• October 3 to October 5, 1984 (1 day) The three-day spending extension expired, forcing a shutdown. Congress dropped their proposed water and civil rights packages, while President Reagan kept his crime package. Funding for aid to the Nicaraguan Contras was also passed.
  • October 16 to October 18, 1986 (1 day) A dispute over multiple issues between the Democratic House and President Reagan and the Republican Senate forced a shutdown. The House dropped many of their demands in exchange for a vote on their welfare package, and a concession of the sale of then-government-owned Conrail.
  • December 18 to December 20, 1987 (1 day) Democrats, who now controlled both the House and the Senate, opposed funding for the Contras, and wanted to Federal Communications Commission to begin reenforcing the "Fairness Doctrine". They yielded on the "Fairness Doctrine" in exchange for nonlethal aid to the Contras.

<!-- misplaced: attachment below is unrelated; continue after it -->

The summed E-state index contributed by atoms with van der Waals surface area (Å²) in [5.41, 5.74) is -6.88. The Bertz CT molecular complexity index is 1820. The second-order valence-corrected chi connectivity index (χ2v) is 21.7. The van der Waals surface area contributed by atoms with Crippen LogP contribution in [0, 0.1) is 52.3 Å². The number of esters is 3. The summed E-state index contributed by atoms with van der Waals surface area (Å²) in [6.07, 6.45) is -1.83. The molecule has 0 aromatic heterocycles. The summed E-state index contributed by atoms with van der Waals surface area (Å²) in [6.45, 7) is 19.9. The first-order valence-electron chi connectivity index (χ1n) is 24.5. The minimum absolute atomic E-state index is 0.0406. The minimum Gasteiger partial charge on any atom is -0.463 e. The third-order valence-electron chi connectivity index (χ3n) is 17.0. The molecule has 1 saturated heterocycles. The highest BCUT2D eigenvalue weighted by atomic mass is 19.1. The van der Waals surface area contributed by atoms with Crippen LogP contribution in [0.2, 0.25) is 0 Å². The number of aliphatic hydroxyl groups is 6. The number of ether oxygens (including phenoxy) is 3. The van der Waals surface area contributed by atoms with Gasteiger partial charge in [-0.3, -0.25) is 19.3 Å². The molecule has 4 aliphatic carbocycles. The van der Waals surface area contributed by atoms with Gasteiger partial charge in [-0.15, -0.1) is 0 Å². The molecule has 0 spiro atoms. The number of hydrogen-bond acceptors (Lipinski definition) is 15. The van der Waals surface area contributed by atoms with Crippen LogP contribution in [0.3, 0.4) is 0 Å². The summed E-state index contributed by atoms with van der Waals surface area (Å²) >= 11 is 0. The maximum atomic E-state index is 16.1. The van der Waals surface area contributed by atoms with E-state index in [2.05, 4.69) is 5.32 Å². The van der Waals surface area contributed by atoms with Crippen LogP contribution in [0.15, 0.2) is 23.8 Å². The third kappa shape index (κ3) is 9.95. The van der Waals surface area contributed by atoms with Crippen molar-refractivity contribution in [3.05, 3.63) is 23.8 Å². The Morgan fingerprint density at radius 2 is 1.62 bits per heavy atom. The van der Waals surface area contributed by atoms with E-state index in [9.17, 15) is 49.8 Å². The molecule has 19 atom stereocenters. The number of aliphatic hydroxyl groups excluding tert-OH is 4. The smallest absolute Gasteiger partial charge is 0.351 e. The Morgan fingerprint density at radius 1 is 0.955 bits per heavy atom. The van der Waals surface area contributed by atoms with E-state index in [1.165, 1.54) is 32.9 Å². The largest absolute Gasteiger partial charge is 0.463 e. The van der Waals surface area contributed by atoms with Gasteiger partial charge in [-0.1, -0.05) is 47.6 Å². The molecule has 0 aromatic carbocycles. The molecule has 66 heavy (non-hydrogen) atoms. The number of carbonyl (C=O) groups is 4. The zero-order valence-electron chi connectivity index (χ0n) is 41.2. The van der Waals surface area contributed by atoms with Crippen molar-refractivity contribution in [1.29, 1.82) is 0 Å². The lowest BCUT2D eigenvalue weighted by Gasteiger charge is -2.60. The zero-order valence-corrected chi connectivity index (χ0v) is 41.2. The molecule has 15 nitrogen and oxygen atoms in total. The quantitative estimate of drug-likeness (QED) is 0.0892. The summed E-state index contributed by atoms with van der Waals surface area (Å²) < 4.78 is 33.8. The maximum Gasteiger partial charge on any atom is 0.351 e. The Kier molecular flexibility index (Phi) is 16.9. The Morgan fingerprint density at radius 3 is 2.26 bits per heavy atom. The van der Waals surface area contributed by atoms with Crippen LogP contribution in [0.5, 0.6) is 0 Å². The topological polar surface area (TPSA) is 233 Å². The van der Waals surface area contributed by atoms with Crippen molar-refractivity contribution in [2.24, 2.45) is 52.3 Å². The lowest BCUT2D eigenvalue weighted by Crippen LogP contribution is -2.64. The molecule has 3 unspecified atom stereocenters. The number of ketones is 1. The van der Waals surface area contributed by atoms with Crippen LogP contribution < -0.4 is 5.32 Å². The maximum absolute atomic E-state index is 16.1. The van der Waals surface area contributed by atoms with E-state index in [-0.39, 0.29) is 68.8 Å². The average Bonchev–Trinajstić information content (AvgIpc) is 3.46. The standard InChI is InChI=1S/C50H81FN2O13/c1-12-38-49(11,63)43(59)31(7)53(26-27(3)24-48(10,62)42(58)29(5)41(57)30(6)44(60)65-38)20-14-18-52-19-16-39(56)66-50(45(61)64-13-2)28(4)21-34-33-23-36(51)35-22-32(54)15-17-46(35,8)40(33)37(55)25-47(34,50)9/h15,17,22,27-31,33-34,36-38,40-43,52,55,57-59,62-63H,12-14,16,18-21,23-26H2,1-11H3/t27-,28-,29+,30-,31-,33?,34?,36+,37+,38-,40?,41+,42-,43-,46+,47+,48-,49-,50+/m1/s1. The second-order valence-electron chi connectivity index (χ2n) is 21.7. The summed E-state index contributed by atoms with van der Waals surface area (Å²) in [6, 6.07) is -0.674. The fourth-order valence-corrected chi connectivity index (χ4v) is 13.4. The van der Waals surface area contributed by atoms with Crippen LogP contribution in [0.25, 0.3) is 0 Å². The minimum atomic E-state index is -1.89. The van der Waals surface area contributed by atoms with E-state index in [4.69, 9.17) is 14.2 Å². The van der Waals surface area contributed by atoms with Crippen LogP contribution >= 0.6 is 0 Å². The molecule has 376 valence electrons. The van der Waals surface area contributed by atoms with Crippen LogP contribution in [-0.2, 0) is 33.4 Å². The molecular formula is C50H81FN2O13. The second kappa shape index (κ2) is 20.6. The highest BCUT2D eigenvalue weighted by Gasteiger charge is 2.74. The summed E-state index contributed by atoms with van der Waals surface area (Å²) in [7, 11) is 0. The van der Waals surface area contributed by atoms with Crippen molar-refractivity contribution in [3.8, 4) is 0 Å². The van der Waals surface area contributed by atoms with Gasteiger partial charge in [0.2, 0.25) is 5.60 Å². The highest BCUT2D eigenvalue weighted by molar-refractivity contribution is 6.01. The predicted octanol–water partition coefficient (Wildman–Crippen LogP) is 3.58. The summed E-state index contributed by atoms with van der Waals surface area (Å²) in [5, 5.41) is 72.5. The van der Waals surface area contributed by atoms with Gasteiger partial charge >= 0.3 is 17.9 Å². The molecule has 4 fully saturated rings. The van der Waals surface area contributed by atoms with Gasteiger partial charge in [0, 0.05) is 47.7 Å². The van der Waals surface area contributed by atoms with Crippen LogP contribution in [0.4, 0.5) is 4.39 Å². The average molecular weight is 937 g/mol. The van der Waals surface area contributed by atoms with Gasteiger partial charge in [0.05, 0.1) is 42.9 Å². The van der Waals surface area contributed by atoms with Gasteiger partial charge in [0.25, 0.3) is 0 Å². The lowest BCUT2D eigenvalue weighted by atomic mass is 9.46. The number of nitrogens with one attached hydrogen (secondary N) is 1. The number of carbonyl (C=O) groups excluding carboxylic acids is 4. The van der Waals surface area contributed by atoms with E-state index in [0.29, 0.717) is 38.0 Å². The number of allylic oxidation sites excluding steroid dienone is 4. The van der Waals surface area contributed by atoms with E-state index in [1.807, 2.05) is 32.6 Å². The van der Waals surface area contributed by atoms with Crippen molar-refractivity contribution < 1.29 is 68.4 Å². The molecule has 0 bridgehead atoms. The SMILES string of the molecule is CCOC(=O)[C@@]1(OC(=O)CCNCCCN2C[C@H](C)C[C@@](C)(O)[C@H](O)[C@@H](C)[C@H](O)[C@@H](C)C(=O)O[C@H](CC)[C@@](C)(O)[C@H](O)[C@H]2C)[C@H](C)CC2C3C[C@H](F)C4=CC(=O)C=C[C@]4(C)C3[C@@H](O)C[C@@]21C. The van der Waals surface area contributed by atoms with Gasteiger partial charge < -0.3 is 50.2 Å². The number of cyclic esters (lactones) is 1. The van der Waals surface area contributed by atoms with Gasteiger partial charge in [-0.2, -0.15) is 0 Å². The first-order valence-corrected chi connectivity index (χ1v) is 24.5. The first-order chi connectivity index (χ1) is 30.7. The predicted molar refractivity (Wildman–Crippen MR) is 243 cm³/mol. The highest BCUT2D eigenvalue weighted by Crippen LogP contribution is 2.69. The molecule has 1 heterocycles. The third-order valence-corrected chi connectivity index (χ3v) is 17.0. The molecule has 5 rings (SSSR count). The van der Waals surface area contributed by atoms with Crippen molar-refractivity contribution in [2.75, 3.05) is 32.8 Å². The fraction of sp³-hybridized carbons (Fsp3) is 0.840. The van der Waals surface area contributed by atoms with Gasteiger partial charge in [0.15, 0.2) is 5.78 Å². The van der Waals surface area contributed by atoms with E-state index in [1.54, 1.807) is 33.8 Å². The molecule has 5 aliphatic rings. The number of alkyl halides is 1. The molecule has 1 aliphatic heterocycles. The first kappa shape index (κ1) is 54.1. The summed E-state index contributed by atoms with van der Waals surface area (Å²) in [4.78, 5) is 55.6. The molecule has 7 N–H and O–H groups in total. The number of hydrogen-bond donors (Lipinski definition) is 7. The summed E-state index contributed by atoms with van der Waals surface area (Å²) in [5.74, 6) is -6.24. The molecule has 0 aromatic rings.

• October 5 to October 9, 1990 (3 days) President George H.W. Bush vowed to veto any continuing resolution that was not paired with a deficit reduction package, and did so when one reached his desk. The House failed to override his veto before a shutdown occurred. Congress then passed a continuing resolution with a deficit reduction package that Bush signed to end the shutdown.
  • November 13 to November 19, 1995 (5 days) President Bill Clinton vetoed a continuing resolution passed by the Republican-controlled Congress. A deal was reached allowing for 75% funding for four weeks, and Clinton agreed to a seven-year timetable for a balanced budget.